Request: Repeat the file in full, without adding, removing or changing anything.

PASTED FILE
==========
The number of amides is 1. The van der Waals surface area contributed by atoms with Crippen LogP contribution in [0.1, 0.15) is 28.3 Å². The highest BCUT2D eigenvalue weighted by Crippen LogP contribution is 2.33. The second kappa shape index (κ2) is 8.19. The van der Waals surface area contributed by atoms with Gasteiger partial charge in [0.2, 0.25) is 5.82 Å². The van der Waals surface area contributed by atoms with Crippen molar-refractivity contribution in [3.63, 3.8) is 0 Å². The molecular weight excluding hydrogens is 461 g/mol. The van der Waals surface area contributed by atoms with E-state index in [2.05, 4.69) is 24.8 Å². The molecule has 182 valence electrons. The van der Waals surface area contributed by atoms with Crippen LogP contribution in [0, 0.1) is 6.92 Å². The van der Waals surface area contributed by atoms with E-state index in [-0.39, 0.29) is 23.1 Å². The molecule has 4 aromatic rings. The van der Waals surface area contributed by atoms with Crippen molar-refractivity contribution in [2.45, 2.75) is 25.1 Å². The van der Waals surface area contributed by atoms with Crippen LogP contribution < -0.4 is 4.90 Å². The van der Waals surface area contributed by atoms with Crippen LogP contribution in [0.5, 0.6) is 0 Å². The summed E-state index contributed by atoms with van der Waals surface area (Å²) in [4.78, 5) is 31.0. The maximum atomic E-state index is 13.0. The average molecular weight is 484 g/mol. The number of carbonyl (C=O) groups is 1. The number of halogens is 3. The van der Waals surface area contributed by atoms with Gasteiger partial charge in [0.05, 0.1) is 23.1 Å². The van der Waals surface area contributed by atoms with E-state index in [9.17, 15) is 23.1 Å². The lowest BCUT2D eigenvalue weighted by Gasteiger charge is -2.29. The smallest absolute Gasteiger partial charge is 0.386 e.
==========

The number of amides is 1. The van der Waals surface area contributed by atoms with Crippen LogP contribution in [0.1, 0.15) is 28.3 Å². The highest BCUT2D eigenvalue weighted by Crippen LogP contribution is 2.33. The second kappa shape index (κ2) is 8.19. The van der Waals surface area contributed by atoms with Gasteiger partial charge in [0.2, 0.25) is 5.82 Å². The van der Waals surface area contributed by atoms with Crippen molar-refractivity contribution in [3.63, 3.8) is 0 Å². The molecular weight excluding hydrogens is 461 g/mol. The van der Waals surface area contributed by atoms with E-state index in [2.05, 4.69) is 24.8 Å². The molecule has 182 valence electrons. The van der Waals surface area contributed by atoms with Crippen LogP contribution in [0, 0.1) is 6.92 Å². The van der Waals surface area contributed by atoms with E-state index in [-0.39, 0.29) is 23.1 Å². The molecule has 4 aromatic rings. The van der Waals surface area contributed by atoms with Crippen molar-refractivity contribution in [2.45, 2.75) is 25.1 Å². The van der Waals surface area contributed by atoms with Crippen LogP contribution < -0.4 is 4.90 Å². The van der Waals surface area contributed by atoms with Crippen LogP contribution in [0.5, 0.6) is 0 Å². The summed E-state index contributed by atoms with van der Waals surface area (Å²) in [4.78, 5) is 31.0. The maximum atomic E-state index is 13.0. The average molecular weight is 484 g/mol. The number of carbonyl (C=O) groups is 1. The number of halogens is 3. The van der Waals surface area contributed by atoms with Gasteiger partial charge in [0.05, 0.1) is 23.1 Å². The van der Waals surface area contributed by atoms with E-state index in [9.17, 15) is 23.1 Å². The lowest BCUT2D eigenvalue weighted by Gasteiger charge is -2.29. The smallest absolute Gasteiger partial charge is 0.386 e.